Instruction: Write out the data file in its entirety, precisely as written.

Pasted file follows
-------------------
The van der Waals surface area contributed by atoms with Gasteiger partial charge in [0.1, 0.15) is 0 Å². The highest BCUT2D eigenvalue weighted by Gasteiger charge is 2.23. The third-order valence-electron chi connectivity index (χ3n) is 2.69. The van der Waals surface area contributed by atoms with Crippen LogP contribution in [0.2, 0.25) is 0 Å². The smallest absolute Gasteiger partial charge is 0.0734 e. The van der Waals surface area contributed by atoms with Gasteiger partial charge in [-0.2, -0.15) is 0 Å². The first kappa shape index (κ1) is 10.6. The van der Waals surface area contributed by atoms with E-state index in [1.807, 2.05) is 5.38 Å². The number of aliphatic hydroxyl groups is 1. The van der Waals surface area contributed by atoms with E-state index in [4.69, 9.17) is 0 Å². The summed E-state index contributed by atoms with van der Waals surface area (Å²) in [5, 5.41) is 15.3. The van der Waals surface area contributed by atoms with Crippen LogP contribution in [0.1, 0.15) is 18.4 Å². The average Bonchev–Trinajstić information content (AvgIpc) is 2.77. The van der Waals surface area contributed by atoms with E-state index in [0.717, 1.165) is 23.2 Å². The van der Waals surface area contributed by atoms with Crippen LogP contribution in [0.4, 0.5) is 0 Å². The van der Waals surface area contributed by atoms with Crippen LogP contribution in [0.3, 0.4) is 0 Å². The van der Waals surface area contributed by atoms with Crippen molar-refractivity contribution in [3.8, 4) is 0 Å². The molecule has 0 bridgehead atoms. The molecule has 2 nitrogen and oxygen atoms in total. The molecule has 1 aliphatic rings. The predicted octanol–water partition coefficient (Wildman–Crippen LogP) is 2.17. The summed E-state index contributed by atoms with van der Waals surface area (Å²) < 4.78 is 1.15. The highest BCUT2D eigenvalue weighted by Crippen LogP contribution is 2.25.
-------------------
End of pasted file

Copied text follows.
The van der Waals surface area contributed by atoms with Gasteiger partial charge in [0.1, 0.15) is 0 Å². The highest BCUT2D eigenvalue weighted by Gasteiger charge is 2.23. The third-order valence-electron chi connectivity index (χ3n) is 2.69. The van der Waals surface area contributed by atoms with Crippen LogP contribution in [0.2, 0.25) is 0 Å². The smallest absolute Gasteiger partial charge is 0.0734 e. The van der Waals surface area contributed by atoms with Gasteiger partial charge in [-0.2, -0.15) is 0 Å². The first kappa shape index (κ1) is 10.6. The van der Waals surface area contributed by atoms with E-state index in [1.807, 2.05) is 5.38 Å². The number of aliphatic hydroxyl groups is 1. The van der Waals surface area contributed by atoms with E-state index in [4.69, 9.17) is 0 Å². The summed E-state index contributed by atoms with van der Waals surface area (Å²) in [5, 5.41) is 15.3. The van der Waals surface area contributed by atoms with Crippen LogP contribution in [0.1, 0.15) is 18.4 Å². The average Bonchev–Trinajstić information content (AvgIpc) is 2.77. The van der Waals surface area contributed by atoms with E-state index in [0.717, 1.165) is 23.2 Å². The van der Waals surface area contributed by atoms with Crippen LogP contribution in [0.4, 0.5) is 0 Å². The van der Waals surface area contributed by atoms with Crippen LogP contribution in [0.3, 0.4) is 0 Å². The van der Waals surface area contributed by atoms with Crippen molar-refractivity contribution in [3.8, 4) is 0 Å². The molecule has 0 bridgehead atoms. The molecule has 2 nitrogen and oxygen atoms in total. The molecule has 1 aliphatic rings. The predicted octanol–water partition coefficient (Wildman–Crippen LogP) is 2.17. The summed E-state index contributed by atoms with van der Waals surface area (Å²) < 4.78 is 1.15. The highest BCUT2D eigenvalue weighted by Crippen LogP contribution is 2.25.